As he launched his first presidential run in 2000, John McCain said of the Keating Five scandal that nearly ended his career, "it was the wrong thing to do, and it will be on my tombstone and deservedly so." But on the eve of his final bid for the White House, McCain is still being buffeted by new revelations from his involvement with the convicted S&L villain in the late 1980's.
As it turns out, his wife Cindy continued her business relationship with Keating for 13 years. This year, McCain himself accepted over $50,000 from the law firm Keating founded. And as a New Republic investigation detailed this weekend, John McCain's leaks and likely false testimony during the Keating Five ethics inquiry could have gotten him expelled from the Senate - or worse.
As Huffington Post reported last week, McCain has apparently gone back to the Keating well in funding his presidential campaign. Two decades after pocketing $112,000 in campaign donations from Keating and his Lincoln Financial associates, the supposed maverick this July took in $51,400 from a law firm founded by his one-time political sugar daddy:
On July 31, 2008, campaign finance records show that McCain accepted more than $50,000 in contributions from 41 partners of the Cincinnati law firm Keating Muething & Klekamp. As the name suggests, the firm was founded by Charles Keating. Among the partners who contributed was none other than Keating's nephew, William J. Keating, Jr.While McCain's ties to a Keating-connected bundler is unseemly, far more disturbing is wife Cindy's long term - and extremely profitable - business partnership with felon Charles Keating himself.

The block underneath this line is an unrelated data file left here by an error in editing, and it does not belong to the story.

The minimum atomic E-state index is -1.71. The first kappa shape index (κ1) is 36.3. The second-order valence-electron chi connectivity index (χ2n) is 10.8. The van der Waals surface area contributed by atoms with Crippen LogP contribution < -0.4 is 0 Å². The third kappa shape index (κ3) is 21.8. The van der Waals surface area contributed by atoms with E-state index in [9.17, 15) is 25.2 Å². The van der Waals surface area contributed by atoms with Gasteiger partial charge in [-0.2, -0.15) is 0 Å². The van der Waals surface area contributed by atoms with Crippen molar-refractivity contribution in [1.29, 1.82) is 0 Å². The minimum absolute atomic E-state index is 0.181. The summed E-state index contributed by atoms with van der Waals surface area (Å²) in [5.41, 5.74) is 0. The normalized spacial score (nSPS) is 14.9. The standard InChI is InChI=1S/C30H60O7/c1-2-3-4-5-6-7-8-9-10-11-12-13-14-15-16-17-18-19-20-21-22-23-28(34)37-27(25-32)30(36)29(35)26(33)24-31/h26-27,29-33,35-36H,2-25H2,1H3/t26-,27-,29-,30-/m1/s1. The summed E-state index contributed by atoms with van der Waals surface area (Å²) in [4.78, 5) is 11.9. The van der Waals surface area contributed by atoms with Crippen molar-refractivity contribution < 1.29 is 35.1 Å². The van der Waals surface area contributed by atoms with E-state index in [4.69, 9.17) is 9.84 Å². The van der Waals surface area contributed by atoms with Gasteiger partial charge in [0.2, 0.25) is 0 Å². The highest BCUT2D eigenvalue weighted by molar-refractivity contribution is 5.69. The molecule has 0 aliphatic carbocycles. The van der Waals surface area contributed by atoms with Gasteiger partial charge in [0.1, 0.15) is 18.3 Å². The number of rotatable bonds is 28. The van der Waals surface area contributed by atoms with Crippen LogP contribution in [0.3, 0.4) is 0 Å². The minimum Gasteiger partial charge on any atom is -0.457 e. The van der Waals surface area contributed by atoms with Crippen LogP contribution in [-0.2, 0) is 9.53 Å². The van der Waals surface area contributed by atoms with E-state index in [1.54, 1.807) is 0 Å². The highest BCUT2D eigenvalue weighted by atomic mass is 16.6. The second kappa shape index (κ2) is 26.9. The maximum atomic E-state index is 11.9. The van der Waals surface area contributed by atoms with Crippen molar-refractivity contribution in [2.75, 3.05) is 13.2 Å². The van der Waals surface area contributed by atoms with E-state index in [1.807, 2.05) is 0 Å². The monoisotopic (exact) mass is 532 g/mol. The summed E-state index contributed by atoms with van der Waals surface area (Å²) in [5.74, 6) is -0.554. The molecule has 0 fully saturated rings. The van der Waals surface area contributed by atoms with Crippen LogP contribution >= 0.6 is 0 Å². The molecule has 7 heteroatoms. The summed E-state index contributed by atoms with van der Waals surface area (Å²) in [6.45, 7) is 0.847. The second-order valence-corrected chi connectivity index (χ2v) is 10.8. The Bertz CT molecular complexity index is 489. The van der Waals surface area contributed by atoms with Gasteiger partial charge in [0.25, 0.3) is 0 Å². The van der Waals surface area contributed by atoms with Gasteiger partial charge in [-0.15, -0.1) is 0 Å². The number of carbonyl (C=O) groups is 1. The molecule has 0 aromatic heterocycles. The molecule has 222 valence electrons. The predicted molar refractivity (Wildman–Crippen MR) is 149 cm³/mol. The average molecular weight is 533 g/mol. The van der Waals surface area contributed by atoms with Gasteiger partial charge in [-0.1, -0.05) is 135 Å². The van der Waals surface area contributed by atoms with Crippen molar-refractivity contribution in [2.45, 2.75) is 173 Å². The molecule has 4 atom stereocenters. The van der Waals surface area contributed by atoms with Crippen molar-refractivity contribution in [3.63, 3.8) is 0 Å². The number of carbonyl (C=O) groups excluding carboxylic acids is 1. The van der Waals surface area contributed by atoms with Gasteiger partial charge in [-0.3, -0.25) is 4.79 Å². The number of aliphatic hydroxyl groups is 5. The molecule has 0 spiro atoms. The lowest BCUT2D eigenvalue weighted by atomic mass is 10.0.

In October 1989, Senator McCain exploded at reporters from the Arizona Republic who questioned him about Mrs. McCain's business relationship with Keating and his American Continental Corporation. (In his tirade, McCain called a reporter "a liar" and an "idiot.") But as the Washington Independent recently revealed, Cindy McCain continued her lucrative partnership with Keating long after her husband severed ties with him:
Sen. John McCain's wife and father-in-law continued a lucrative business partnership with disgraced financier Charles H. Keating Jr. for 11 years after the GOP presidential nominee said he ended his close friendship with Keating in March 1987.As the Independent noted, "McCain's campaign and his Senate office did not respond to repeated phone calls and emails concerning Cindy McCain's investment with Keating." No doubt, Team McCain was even less willing to speak with the New Republic.
Cindy McCain's business partnership with Keating in a real-estate development between 1986 and 1998 netted her a tidy profit, in addition to years of significant tax benefits. Her father, who died in 2000, earned similar returns.
In a devastating examination this weekend, TNR revealed that John McCain's Keating offenses were much more extensive - and his potential penalties far more severe - than previously reported. While McCain was ultimately reprimanded for "poor judgment" by a Senate ethics committee probing the scandal, his purported leaks and probably lies under oath about them could have gotten him kicked out of the Senate and into a jail cell: